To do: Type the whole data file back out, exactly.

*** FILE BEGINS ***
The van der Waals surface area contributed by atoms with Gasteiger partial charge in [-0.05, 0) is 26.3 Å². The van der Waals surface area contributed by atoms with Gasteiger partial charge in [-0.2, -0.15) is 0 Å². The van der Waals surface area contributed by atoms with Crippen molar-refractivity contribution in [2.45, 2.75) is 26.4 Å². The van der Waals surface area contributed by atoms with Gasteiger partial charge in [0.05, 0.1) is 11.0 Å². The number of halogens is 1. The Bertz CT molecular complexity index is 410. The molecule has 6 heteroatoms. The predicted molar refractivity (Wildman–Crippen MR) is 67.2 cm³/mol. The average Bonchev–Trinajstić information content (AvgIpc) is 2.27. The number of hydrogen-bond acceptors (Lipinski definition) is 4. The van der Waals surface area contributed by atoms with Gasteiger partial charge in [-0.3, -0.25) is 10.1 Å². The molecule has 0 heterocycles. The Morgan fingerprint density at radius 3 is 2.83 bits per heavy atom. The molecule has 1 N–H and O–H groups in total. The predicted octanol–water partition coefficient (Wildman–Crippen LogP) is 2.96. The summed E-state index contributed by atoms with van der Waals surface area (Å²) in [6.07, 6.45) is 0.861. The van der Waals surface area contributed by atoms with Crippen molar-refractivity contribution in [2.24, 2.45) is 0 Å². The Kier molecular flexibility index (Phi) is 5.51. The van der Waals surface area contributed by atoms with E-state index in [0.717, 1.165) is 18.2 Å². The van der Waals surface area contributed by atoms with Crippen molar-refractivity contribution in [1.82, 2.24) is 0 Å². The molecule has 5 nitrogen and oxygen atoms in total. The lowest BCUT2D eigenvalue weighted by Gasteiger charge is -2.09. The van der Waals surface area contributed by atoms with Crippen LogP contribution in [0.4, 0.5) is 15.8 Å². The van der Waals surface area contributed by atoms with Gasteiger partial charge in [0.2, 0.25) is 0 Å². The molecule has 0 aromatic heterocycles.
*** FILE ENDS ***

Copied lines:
The van der Waals surface area contributed by atoms with Gasteiger partial charge in [-0.05, 0) is 26.3 Å². The van der Waals surface area contributed by atoms with Gasteiger partial charge in [-0.2, -0.15) is 0 Å². The van der Waals surface area contributed by atoms with Crippen molar-refractivity contribution in [2.45, 2.75) is 26.4 Å². The van der Waals surface area contributed by atoms with Gasteiger partial charge in [0.05, 0.1) is 11.0 Å². The number of halogens is 1. The Bertz CT molecular complexity index is 410. The molecule has 6 heteroatoms. The predicted molar refractivity (Wildman–Crippen MR) is 67.2 cm³/mol. The average Bonchev–Trinajstić information content (AvgIpc) is 2.27. The number of hydrogen-bond acceptors (Lipinski definition) is 4. The van der Waals surface area contributed by atoms with Gasteiger partial charge in [-0.3, -0.25) is 10.1 Å². The molecule has 0 heterocycles. The Morgan fingerprint density at radius 3 is 2.83 bits per heavy atom. The molecule has 1 N–H and O–H groups in total. The predicted octanol–water partition coefficient (Wildman–Crippen LogP) is 2.96. The summed E-state index contributed by atoms with van der Waals surface area (Å²) in [6.07, 6.45) is 0.861. The van der Waals surface area contributed by atoms with Crippen molar-refractivity contribution in [2.24, 2.45) is 0 Å². The Kier molecular flexibility index (Phi) is 5.51. The van der Waals surface area contributed by atoms with E-state index in [0.717, 1.165) is 18.2 Å². The van der Waals surface area contributed by atoms with Crippen molar-refractivity contribution in [1.82, 2.24) is 0 Å². The molecule has 5 nitrogen and oxygen atoms in total. The lowest BCUT2D eigenvalue weighted by Gasteiger charge is -2.09. The van der Waals surface area contributed by atoms with Crippen LogP contribution in [0.4, 0.5) is 15.8 Å². The van der Waals surface area contributed by atoms with Gasteiger partial charge in [0.2, 0.25) is 0 Å². The molecule has 0 aromatic heterocycles.